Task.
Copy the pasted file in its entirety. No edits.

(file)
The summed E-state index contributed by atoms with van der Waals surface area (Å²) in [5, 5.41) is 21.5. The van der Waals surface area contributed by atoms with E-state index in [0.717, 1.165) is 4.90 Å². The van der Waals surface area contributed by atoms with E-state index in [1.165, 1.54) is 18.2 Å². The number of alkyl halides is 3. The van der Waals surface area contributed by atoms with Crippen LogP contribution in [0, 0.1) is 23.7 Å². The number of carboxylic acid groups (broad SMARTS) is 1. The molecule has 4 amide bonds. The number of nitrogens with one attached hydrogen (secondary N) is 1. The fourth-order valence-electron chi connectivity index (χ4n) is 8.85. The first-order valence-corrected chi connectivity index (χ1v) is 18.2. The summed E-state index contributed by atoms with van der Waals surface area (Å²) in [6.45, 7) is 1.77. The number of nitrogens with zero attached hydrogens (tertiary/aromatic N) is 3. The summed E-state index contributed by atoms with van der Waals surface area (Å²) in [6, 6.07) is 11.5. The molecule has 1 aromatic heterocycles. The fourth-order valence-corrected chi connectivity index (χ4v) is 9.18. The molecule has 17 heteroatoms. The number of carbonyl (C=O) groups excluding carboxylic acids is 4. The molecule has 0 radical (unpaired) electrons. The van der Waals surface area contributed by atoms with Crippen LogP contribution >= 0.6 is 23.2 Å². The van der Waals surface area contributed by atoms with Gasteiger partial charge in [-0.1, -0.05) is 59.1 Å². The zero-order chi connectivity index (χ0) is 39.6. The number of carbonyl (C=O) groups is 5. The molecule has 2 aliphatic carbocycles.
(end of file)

The summed E-state index contributed by atoms with van der Waals surface area (Å²) in [5, 5.41) is 21.5. The van der Waals surface area contributed by atoms with E-state index in [0.717, 1.165) is 4.90 Å². The van der Waals surface area contributed by atoms with E-state index in [1.165, 1.54) is 18.2 Å². The number of alkyl halides is 3. The van der Waals surface area contributed by atoms with Crippen LogP contribution in [0, 0.1) is 23.7 Å². The number of carboxylic acid groups (broad SMARTS) is 1. The molecule has 4 amide bonds. The number of nitrogens with one attached hydrogen (secondary N) is 1. The fourth-order valence-electron chi connectivity index (χ4n) is 8.85. The first-order valence-corrected chi connectivity index (χ1v) is 18.2. The summed E-state index contributed by atoms with van der Waals surface area (Å²) in [6.45, 7) is 1.77. The number of nitrogens with zero attached hydrogens (tertiary/aromatic N) is 3. The summed E-state index contributed by atoms with van der Waals surface area (Å²) in [6, 6.07) is 11.5. The molecule has 1 aromatic heterocycles. The fourth-order valence-corrected chi connectivity index (χ4v) is 9.18. The molecule has 17 heteroatoms. The number of carbonyl (C=O) groups excluding carboxylic acids is 4. The molecule has 0 radical (unpaired) electrons. The van der Waals surface area contributed by atoms with Crippen LogP contribution >= 0.6 is 23.2 Å². The van der Waals surface area contributed by atoms with Gasteiger partial charge in [-0.1, -0.05) is 59.1 Å². The zero-order chi connectivity index (χ0) is 39.6. The number of carbonyl (C=O) groups is 5. The molecule has 2 aliphatic carbocycles.